CRESTVIEW — Theresa Herndon picked the perfect time to move to her new home.
Her house stands on a large plot of land with minimal trees, and the area’s recent Arbor Day observance let her put her green thumb to work.
With her grandchildren, Iagan, 6, and Lexus Foss, 5, in tow, she consulted the Florida Forest Service’s senior forester, Maria Wilson, during Friday’s Arbor Day sapling giveaway at the University of Florida/IFAS County Extension office.
“I bought a house on five acres of land with nothing on it but three long-leaf pines,” Herndon said. “We’re going to fill it up with these trees.”
Among the indigenous saplings were red maples, which Wilson advised Herndon to put in a one- or two-gallon pot of soil for a year to allow their root systems to develop before planting them.
By the three-hour tree giveaway’s end, Wilson said she and fellow foresters had provided several hundred saplings to nearly 100 residents and answered countless questions about planting and caring for trees as well.
Across the parking lot, extension horticulture agent Sheila Dunning got down and dirty — literally — as she and Okaloosa Master Gardeners’ volunteers planted two donated trees.
Herndon and her grandchildren joined the group of approximately 30 people who attended and gleaned planting tips.
As Dunning planted a winged elm donated by the Daughters of the American Revolution and a nuttall oak donated by the Dogwood Garden Club, she and county extension Director Larry Williams maintained a running commentary of tips and planting advice.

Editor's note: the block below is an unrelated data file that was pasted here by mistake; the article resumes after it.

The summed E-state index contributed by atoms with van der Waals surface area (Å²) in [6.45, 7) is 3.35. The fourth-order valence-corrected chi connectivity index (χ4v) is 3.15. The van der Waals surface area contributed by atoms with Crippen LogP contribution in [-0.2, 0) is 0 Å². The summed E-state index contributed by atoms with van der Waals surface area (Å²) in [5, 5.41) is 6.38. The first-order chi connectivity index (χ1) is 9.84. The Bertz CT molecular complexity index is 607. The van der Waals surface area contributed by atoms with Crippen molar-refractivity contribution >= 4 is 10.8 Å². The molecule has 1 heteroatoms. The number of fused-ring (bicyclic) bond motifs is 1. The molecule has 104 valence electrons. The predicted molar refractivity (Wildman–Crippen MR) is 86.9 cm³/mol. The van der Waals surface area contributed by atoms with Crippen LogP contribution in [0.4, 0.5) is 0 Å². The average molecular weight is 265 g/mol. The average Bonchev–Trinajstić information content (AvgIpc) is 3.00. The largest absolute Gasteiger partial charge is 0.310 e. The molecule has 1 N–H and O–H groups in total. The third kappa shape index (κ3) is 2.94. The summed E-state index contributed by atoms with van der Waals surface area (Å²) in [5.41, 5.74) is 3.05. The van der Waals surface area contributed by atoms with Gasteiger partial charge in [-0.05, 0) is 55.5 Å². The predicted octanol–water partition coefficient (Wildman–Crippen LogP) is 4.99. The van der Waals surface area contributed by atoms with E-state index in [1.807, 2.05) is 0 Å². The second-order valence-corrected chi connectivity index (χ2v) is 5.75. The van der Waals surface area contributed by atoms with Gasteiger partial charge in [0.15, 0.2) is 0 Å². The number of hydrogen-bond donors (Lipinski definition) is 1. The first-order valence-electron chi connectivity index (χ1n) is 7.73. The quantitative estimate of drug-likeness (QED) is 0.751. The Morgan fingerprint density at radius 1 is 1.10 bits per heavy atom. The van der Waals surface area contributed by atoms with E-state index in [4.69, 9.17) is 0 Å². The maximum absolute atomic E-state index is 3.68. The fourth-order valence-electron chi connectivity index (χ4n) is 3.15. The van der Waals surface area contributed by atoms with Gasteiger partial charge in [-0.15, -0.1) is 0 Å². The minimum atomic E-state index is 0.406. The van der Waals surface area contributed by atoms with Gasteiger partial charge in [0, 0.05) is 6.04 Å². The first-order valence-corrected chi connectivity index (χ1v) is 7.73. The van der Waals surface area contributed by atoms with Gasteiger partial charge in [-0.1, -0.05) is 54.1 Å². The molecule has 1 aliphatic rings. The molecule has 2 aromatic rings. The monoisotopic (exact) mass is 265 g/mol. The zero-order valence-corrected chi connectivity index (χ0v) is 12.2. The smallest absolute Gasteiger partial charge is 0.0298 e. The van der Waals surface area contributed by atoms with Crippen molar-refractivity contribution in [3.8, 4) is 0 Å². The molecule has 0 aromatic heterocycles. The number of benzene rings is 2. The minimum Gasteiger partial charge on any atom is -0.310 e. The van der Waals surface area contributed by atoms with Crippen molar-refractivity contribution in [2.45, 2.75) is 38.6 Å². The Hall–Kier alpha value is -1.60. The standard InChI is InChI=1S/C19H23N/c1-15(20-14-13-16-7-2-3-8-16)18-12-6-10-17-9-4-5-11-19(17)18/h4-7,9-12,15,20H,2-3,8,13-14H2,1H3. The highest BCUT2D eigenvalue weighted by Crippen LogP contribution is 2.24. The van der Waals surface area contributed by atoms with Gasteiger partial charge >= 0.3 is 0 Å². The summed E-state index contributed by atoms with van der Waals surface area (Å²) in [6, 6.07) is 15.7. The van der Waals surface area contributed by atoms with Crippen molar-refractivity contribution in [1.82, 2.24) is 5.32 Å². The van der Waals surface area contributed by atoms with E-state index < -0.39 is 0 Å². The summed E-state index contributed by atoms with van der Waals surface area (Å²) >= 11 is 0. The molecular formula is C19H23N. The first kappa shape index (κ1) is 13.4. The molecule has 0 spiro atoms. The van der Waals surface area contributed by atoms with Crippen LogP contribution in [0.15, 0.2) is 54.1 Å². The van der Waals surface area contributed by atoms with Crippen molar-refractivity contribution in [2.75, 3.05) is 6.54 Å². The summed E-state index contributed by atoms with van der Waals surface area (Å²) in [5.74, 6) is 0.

The cool Northwest Florida winter is the perfect time to plant young trees, as they are dormant, and energy will be directed toward establishing foundation roots rather than branches, agents said.
“If you plant in March or April, the tree comes out of dormancy and directs energy to the crown, not establishing its roots,” Williams said.
“What happens in May? It’s like you threw a switch that turns off the rain and turns on the heat. Without a good root system, the tree becomes distressed trying to get moisture to the crown.”
“Planting depth and water management are keys to getting a tree to do well,” Dunning said, adding that a shallow hole is better than a deep hole.
Plant trees so the rootball’s top bit sticks out, she said.
“Fertilizer isn’t as important,” Williams said. “This tree (the elm) probably won’t be fertilized until next year.”
After three to five years, fertilizer is no longer needed because if the tree’s roots have been allowed to develop, they will extend far beyond the trunk area most people typically fertilize, he said.
Dunning recommended removing any covering wrapped around the rootball.
“It takes a lot of energy to push through that burlap,” she said.
Liberate roots that have wrapped around the ball, she said, to avoid training them in a “circling habit” that keeps the roots close to the trunk rather than spreading out to give the tree stability.
No weed killer
Finally, the experts advised never applying weed killer on grass within a tree’s root zone, the distance from the trunk equal to the tree branches’ spread. Such herbicides filter through the soil and attack a plant’s roots.
“Every year we get calls from someone who has killed his tree,” Williams said. “These products (weed killers) have no means of distinguishing a dandelion from the azaleas. You might as well say ‘bye-bye’ to the tree.”
“If you take the time to plant your tree right, the payoff is a tree that establishes itself,” Williams said. “It’ll do better and last longer.”
Contact News Bulletin Staff Writer Brian Hughes at 850-682-6524 or firstname.lastname@example.org. Follow him on Twitter @cnbBrian.